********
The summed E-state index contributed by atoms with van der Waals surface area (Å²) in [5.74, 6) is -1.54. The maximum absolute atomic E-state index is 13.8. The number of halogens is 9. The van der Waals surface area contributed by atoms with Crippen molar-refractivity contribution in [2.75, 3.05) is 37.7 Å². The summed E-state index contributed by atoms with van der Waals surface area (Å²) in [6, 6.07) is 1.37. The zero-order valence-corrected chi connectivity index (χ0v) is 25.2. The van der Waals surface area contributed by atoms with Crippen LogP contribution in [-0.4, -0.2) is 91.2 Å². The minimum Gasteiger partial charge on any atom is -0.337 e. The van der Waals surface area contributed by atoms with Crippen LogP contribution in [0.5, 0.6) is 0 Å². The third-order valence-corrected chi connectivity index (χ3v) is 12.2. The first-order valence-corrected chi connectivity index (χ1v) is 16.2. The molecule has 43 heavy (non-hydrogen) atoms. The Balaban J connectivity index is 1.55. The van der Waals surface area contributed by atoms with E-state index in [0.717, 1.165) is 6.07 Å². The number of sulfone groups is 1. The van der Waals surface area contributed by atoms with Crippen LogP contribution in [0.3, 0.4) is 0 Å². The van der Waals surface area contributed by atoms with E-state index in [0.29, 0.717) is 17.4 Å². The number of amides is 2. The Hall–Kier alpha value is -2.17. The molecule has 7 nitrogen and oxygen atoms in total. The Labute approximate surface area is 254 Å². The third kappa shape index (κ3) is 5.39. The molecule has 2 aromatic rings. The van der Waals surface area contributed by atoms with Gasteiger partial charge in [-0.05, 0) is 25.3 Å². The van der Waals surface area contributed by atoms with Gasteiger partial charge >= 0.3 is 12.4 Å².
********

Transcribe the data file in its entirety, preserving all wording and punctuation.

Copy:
The summed E-state index contributed by atoms with van der Waals surface area (Å²) in [5.74, 6) is -1.54. The maximum absolute atomic E-state index is 13.8. The number of halogens is 9. The van der Waals surface area contributed by atoms with Crippen molar-refractivity contribution in [2.75, 3.05) is 37.7 Å². The summed E-state index contributed by atoms with van der Waals surface area (Å²) in [6, 6.07) is 1.37. The zero-order valence-corrected chi connectivity index (χ0v) is 25.2. The van der Waals surface area contributed by atoms with Crippen LogP contribution in [-0.4, -0.2) is 91.2 Å². The minimum Gasteiger partial charge on any atom is -0.337 e. The van der Waals surface area contributed by atoms with Crippen LogP contribution in [0.5, 0.6) is 0 Å². The third-order valence-corrected chi connectivity index (χ3v) is 12.2. The first-order valence-corrected chi connectivity index (χ1v) is 16.2. The molecule has 43 heavy (non-hydrogen) atoms. The Balaban J connectivity index is 1.55. The van der Waals surface area contributed by atoms with E-state index in [0.717, 1.165) is 6.07 Å². The number of sulfone groups is 1. The van der Waals surface area contributed by atoms with Crippen LogP contribution in [0.3, 0.4) is 0 Å². The van der Waals surface area contributed by atoms with E-state index in [0.29, 0.717) is 17.4 Å². The number of amides is 2. The Hall–Kier alpha value is -2.17. The molecule has 7 nitrogen and oxygen atoms in total. The Labute approximate surface area is 254 Å². The third kappa shape index (κ3) is 5.39. The molecule has 2 aromatic rings. The van der Waals surface area contributed by atoms with Gasteiger partial charge in [-0.05, 0) is 25.3 Å². The van der Waals surface area contributed by atoms with Gasteiger partial charge >= 0.3 is 12.4 Å².